image from buzzy bee girl (a great blog about bees)
Bees are on the decline, particularly honey bees. Without bees and other pollinators, every gardener knows that plants just won’t do what they are meant to. This summer, I noticed in my own garden the proliferation of squash blossoms that never became zucchini and pumpkins, instead languishing on the vine, unfertilized. I am inspired by insect walls and want to try my hand a creating one of these textural masterpieces.
Bee walls and bee houses can help to bring back solitary, native and stingless bees that, while they do not make honey, will provide the pollination mechanism that is needed to maintain biodiversity and healthy gardens and plants. Reading about bees, I learned that apparently honey bees are not native to the US. (I had no idea!)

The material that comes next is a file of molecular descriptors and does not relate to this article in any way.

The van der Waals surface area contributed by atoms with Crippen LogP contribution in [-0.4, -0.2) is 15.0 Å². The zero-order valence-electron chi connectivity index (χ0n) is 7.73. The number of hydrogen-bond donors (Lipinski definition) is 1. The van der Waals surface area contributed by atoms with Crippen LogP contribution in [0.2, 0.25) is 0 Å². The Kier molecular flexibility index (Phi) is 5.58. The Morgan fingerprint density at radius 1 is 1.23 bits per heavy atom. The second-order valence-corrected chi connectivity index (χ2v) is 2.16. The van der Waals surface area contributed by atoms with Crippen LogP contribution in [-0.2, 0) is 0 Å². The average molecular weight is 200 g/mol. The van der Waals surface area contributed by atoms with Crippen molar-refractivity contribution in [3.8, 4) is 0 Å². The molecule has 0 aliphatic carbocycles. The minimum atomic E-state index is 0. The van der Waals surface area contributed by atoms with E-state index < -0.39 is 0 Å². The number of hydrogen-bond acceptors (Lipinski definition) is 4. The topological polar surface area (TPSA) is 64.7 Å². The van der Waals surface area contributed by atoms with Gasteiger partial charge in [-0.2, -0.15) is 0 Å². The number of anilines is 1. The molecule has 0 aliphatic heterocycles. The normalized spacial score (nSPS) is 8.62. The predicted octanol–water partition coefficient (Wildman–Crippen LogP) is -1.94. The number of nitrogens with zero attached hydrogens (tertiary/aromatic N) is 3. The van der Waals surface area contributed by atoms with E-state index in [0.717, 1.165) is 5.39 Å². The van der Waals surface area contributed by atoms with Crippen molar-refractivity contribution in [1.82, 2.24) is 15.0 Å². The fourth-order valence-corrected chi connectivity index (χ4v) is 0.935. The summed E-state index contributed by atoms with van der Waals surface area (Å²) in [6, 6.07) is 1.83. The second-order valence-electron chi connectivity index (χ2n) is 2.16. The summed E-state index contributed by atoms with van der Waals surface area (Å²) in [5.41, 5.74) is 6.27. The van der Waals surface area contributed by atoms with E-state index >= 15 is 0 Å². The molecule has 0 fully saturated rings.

These German bee houses and insect walls were found at Wildbienen (Wild Bee) which with a little google translation, provides a wealth of information about making this visually interesting garden features. Bee houses and insect walls provide a habitat for these vital garden residents and encourage them to re-populate.
Alternatively these creations by Greg Corman of Zen Industrial in Tucson, Arizona are created from salvaged materials. Greg uses his scuplture to provide habitats for native, stingless bees (not honeybees).